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August 06, 2008


Obama's position on when he'll support more nuclear power plants is clear.

No new nuclear power plant has been started in this country for several decades. The reason is that polical, regulatory, and legal hurdles have been used to prevent each proposed project for many, many years. As a result, nobody wants to invest in a new plant. They know that their project would just pay out expense money while their application was indefinitely tied up.

In order for new nuclear plants to be built, our country's legal/administrative/political structure needs to be substantially changed. That's a very difficult challenge. Any leader trying to bring this change about will face a lot of criticism. Nor is it clear that even the President has the power to prevent various environmental organizations from using the courts to tie up the construction.

It won't be enough for the President to have a policy of, "We shouldn't simply remove nuclear power from the equation." Note that President Bush called for nuclear energy several years ago, but his Presidential call wasn't enough. For the US to start building nuclear power plants again will take the kind of leadership JFK showed when he committed to put a man on the moon.

In short, Obama's policy of mere non-opposition will lead to a continuation of no nuclear power plants being built. McCain isn't wrong is so characterizing it.

David says if you don't promote something it means you are opposed to it. That seems a convoluted way to justify a misrepresentation.

Why doesn't McCain simply say he wants to promote nuclear energy while Obama doesn't?

Perhaps its because saying Obama is opposed to nuclear energy makes for a better sound bite.

Or, it may be that most voters would actually agree with Obama, so its necessary to distort his position.

It is like everything else with the Sainted One. He beats around the bush without saying he will do this or do that. What he really said in those quotes was if there is not too much objection he would go along but if they object then he will too. The man talks out of both sides of his mouth every time he speaks. McCain is dead on with view of Saint O's position on nuclear power. He will do nothing which is exactly the same as being against them.

What he really said in those quotes is that nuclear energy has a lot of drawbacks.

Drawbacks mean costs and dangers.

Obama would apparently like to have better ways to deal with those costs and dangers before he promotes nuclear energy to meet future domestic needs.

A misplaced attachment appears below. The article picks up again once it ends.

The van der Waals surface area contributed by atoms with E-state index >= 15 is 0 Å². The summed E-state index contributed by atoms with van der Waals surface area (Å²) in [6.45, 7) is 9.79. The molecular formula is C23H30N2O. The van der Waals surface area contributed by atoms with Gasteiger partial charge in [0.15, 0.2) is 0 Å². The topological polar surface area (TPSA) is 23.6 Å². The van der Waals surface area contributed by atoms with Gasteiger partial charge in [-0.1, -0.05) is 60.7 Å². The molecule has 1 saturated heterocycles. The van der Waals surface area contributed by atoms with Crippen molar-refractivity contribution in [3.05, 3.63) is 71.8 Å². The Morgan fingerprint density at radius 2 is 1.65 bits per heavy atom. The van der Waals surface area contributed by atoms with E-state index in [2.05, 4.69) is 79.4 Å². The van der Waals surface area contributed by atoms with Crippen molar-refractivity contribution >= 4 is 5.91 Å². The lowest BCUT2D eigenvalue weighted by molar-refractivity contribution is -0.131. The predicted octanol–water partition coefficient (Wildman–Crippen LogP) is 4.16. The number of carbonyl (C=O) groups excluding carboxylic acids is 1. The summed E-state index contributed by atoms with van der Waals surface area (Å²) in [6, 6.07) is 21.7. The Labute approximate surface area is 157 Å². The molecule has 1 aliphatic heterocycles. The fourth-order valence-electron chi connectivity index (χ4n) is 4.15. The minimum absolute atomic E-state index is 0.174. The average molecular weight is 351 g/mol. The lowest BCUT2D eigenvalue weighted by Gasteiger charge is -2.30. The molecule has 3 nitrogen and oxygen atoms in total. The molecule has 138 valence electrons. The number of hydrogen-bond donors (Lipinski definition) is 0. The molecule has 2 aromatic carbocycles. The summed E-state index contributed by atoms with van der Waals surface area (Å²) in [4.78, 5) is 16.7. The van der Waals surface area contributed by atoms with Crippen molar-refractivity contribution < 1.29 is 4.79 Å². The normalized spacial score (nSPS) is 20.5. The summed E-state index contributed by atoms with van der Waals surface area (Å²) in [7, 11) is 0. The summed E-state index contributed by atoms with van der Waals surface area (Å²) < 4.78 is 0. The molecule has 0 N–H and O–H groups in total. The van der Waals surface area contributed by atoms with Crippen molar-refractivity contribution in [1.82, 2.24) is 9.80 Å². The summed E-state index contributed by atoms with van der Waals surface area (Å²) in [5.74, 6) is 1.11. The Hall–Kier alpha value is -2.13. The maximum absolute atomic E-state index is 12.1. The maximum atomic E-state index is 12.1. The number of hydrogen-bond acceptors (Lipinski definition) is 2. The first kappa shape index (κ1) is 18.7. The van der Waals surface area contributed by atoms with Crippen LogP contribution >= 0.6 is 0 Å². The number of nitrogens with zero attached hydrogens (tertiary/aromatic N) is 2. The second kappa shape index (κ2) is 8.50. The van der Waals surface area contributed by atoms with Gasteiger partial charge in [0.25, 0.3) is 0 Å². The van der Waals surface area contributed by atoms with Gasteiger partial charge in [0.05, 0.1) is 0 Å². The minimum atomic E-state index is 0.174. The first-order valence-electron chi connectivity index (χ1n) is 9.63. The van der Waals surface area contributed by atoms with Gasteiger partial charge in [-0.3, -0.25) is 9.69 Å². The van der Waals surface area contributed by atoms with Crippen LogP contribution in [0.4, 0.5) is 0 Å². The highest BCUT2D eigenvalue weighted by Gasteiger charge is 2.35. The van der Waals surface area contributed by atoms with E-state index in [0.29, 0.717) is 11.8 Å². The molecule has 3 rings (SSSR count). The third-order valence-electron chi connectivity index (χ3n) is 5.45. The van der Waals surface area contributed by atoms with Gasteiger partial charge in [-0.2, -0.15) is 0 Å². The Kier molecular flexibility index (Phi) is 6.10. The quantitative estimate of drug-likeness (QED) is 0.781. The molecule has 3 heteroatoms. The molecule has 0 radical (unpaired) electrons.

I am surprised with such better organaization (at least in appearence) why Obama campaign appear to be so soft in countering misinformation. I think Obama's campaign (democrats in general) are yet to master the art of offense with solid counter punch as part of robust wider campaign.

Obama's new ad opposing the use of Yucca Mountain for storage of nuclear wastes shows that he remains an opponent of nuclear power. When dealing with nukes, it's easy for a politician to demand more study. However, a real leader must decide when when studies are sufficient and the it's time for action.

Yucca has been studied intensively for decades. Most experts agree it's an ideal storage site. The ones who disagree are NIMBY Nevadans and those opposed to all nuclear power. Obama says he now doesn't oppose new nuclear power plants, but if no storage site will ever satisfy him, I'd say he remains an opponent.

(Sorry not to post a link to Obama's ad, My computer is acting up.)

McCain does not have a plan for nuclear power. His suggestions for numbers of power plants are identical to the Bush administration's current energy policy. McCain has suggested no new ideas for or changes to laws or funding related to nuclear power.

IMHO, McCain's entire nuclear power platform is that he raises his voice every time he says the words: NUCLEAR POWER. Other than that and the Yucca storage issue, his platform is identical to Obama's.

About nuclear power.... Regardless of the talk from both side, building nuclear power plants will take years and years of planning and true commitment, with the first power plant started in maybe 10 years. I don't see that from either side.

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